Cassini Significant Events 01/28/09 - 02/03/09
Title: Cassini Significant Events 01/28/09 -
Cassini Significant Events
01/28/09 - 02/03/09
The most recent spacecraft telemetry was acquired on Feb. 3 from
Deep Space Network tracking complex at Goldstone, California. The
Cassini spacecraft is in an excellent state of health. Information on
the present position and speed of the Cassini spacecraft may be found
on the "Present Position" page at:
Wednesday, Jan. 28 (DOY 028):
An encounter strategy meeting was held today to cover the period
between Feb. 7 and Mar. 27, Titan flybys T50 and T51, and
Thursday, Jan. 29 (DOY 029):
Today at the Executive Session of the Cassini Project Science
meeting, a tour was selected from among four candidates to be part
a proposal to be made to NASA next week for a follow-on mission
the current extended Cassini mission is complete.
Friday, Jan. 30 (DOY 030):
An analysis published in the journal Geophysical Research Letters
recent pictures of Titan's south polar region reveals new lake
features not seen in images of the same region
taken a year earlier. The presence of extensive cloud systems
the area in the intervening year suggests that the new lakes could
the result of a large rainstorm and that some lakes may thus owe
presence, size and distribution across Titan's surface to the
weather and changing seasons. For more information on this
Monday, Feb. 2 (DOY 033):
A non-targeted flyby of Rhea occurred today.
Science Planning (SP) hosted a kick-off meeting today for the S52
Science Operations Plan (SOP) process. The SOP process is
to yield a conflict-free sequence, including both science and
engineering activities, down to the command level. Cassini
participating in this process include: the Project Science Group,
Instrument Teams, SP, the Spacecraft Office, Mission Planning,
Operations, the Instrument Operations Team, and Navigation.
from this process are an integrated conflict-free time-ordered
of all science observations, supporting engineering events to
mission objectives, a constraint-checked pointing profile, and
volume allocations for the science observations contained in the
plan. At the end of this process, all products are turned over
Uplink Operations for the final sequence development process along
with any liens and actions remaining unresolved.
Today a Cassini-Huygens Mission Status Report was published to
the Cassini web site:
The story reported on the project's decision to swap from the
Control Subsystem thruster branch A to branch B. To give you a
the technical information:
Chamber pressure roughness, a measure of efficiency for thrusters,
been increasing on thrusters Z3A and Z4A, as shown in telemetry
and as evidenced in the underburn at maneuver-169. Small
in chamber pressure roughness and thrust are normal for hydrazine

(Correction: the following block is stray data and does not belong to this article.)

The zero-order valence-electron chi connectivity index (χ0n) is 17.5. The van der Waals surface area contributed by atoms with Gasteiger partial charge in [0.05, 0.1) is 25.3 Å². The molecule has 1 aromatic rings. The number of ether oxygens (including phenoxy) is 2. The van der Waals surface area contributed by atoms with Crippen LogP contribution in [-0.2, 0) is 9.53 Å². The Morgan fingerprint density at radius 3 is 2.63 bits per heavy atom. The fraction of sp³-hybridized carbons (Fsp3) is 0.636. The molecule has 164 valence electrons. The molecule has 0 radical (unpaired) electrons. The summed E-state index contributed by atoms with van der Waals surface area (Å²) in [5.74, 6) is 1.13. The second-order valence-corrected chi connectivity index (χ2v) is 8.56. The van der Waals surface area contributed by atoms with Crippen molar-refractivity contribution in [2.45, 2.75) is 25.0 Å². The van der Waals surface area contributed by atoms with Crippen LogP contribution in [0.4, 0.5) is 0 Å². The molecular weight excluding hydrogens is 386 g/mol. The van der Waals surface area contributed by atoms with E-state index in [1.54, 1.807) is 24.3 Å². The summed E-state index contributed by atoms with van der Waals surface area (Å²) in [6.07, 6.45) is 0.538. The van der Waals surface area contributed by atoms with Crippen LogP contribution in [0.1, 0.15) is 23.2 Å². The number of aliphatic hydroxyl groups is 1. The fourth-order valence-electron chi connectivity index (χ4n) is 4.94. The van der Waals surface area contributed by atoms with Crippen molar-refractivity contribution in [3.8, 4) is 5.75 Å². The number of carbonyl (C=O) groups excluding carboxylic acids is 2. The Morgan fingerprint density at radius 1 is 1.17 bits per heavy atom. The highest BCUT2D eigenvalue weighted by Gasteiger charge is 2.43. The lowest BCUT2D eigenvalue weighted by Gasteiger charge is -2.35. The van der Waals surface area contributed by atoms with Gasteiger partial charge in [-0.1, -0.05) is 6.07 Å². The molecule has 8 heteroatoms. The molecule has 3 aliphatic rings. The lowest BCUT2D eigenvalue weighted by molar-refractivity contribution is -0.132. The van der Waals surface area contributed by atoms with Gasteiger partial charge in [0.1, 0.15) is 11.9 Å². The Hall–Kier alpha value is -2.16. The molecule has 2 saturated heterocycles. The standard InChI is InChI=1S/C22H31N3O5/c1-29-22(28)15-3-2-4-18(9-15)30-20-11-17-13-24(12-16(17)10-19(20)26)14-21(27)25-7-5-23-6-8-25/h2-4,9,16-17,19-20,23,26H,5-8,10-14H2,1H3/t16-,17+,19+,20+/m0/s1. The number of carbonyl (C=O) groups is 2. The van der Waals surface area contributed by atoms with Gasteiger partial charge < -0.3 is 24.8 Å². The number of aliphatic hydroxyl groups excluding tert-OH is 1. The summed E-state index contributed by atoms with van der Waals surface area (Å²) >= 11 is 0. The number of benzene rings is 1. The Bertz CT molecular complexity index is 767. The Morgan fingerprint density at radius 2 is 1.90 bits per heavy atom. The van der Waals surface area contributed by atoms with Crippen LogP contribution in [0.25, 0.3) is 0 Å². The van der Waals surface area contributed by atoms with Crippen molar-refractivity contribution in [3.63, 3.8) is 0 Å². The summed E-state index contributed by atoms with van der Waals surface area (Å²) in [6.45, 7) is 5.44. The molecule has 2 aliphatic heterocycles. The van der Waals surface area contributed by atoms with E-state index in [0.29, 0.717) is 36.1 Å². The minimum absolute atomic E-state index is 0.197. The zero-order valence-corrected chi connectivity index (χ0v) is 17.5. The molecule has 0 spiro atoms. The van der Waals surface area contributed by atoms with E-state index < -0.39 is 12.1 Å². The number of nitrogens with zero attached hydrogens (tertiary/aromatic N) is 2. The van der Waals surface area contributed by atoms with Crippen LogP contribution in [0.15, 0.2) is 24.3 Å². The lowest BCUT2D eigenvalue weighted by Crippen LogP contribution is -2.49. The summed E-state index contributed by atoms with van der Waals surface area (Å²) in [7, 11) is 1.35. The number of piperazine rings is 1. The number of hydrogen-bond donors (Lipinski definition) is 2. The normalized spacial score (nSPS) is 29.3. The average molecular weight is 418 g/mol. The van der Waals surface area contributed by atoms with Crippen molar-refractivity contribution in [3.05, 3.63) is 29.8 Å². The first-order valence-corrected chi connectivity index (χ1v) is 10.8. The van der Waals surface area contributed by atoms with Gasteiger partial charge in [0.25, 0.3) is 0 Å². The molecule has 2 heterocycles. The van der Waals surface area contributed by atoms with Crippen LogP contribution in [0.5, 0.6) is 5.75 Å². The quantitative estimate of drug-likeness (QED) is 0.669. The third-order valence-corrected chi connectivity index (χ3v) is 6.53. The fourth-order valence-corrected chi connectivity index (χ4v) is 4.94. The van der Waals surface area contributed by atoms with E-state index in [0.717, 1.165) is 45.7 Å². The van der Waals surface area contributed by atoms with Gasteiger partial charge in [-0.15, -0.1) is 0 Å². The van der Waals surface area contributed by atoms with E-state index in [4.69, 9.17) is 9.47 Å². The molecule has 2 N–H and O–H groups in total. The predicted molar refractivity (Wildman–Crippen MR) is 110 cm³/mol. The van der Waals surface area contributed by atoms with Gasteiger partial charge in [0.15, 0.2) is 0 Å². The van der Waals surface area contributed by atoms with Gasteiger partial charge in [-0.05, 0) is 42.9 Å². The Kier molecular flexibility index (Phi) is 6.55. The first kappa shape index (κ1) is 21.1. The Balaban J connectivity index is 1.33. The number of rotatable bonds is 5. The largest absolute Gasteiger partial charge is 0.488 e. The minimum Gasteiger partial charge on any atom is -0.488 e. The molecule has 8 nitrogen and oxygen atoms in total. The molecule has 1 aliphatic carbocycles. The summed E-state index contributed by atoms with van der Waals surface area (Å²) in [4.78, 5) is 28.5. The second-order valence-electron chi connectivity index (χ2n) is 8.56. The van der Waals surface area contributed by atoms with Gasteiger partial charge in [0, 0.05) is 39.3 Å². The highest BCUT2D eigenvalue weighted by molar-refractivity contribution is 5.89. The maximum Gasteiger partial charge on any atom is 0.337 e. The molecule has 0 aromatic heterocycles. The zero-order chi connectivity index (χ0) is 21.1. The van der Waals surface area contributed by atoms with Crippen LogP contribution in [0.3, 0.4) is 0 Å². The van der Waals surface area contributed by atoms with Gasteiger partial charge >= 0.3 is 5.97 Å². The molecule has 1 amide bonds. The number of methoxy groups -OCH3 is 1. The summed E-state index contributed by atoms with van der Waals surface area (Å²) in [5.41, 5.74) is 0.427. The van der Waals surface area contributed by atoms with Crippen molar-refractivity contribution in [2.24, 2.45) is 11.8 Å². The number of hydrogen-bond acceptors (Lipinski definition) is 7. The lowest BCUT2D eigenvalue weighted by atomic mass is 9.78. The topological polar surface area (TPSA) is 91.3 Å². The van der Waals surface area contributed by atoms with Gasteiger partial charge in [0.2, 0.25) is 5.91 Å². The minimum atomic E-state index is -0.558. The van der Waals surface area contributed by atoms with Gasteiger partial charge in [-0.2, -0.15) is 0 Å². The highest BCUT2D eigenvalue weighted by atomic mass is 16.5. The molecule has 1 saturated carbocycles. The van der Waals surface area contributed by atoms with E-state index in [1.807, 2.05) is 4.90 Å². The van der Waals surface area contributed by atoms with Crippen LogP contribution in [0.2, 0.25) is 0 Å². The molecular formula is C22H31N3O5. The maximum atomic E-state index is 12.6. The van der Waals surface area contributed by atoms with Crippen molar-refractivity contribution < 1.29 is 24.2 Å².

thrusters, but this recent increase could indicate thruster
degradation. At a Technical Interchange meeting on Jan. 22,
Lockheed Martin Space Systems, the propulsion module contractor,
Aerojet, the thruster manufacturer, and technical experts from the
Propulsion section of Division 35 recommended to the Cassini
that a swap be made to the backup thruster set B as soon as
practical. This recommendation has been accepted and a time
March 12-18 is being worked.
The latest status from Spacecraft Operations (SCO) is that work is
continuing on planning the thruster branch swap in mid-March.
Preliminary reviews and file testing will occur in late February.
early March an end-to-end test will occur exercising both files
team procedures. An uplink readiness review is tentatively
for Mar. 6. During the actual uplink
and hardware swap, the
background sequence will be deactivated. This means that all
and engineering activity will cease on board. Sequence leads
contacted the instrument teams to determine what states the
instruments should be left in - off, sleep, other - when the
background sequence halts. The science data collected prior to
071 will be preserved on the SSR and will be played back after the
thruster swap procedure has completed. Deactivation is currently
planned for Mar. 10. The B-branch thruster swap is planned for Mar.
followed by various checkout and calibration activities until the
background sequence is re-activated Mar. 18. The B-branch latch
and the B-branch catalyst bed heaters will be placed into their
correct configurations for B-branch operations before the actual
Tuesday, Feb. 3 (DOY 034):
The Orbit Determination (OD) and Maneuver solutions for Orbit Trim
Maneuver (OTM)-181 are very stable and very little movement is
expected in the next few days. Without an OTM, the flyby at
is predicted to be about 9.3 km high. The OTM has a magnitude
about 40 mm/sec, however cancellation would save about 1.2 m/s.
no OTM solution has been provided to science, and RADAR -
the most impacted team - found it to be acceptable. SCO
cancellation due to concerns related to the A-branch thrusters.
Navigation recommended and the project has concurred with the
cancelation of OTM 181.
The sequence leads for S49 reported that the Titan 51 and Titan 52
Radio Science bistatic observations would be tested in the
Test Laboratory prior to being executed. A Simulation
meeting was held today to support this activity. On Thursday the
will review the procedures for these tests. S49 begins
board the spacecraft on Mar. 26.
Activity has now begun for the fourth Live Inertial Vector
Update in S47. The update will be based on the maneuver #182
solution. The OD will be published by end-of-day Monday. Execution
planned for DOY 44-45 with vector updates for Saturn and Titan.
schedule is very tight - there are less than two days to turn
and process this update. The Kickoff Meeting is scheduled for
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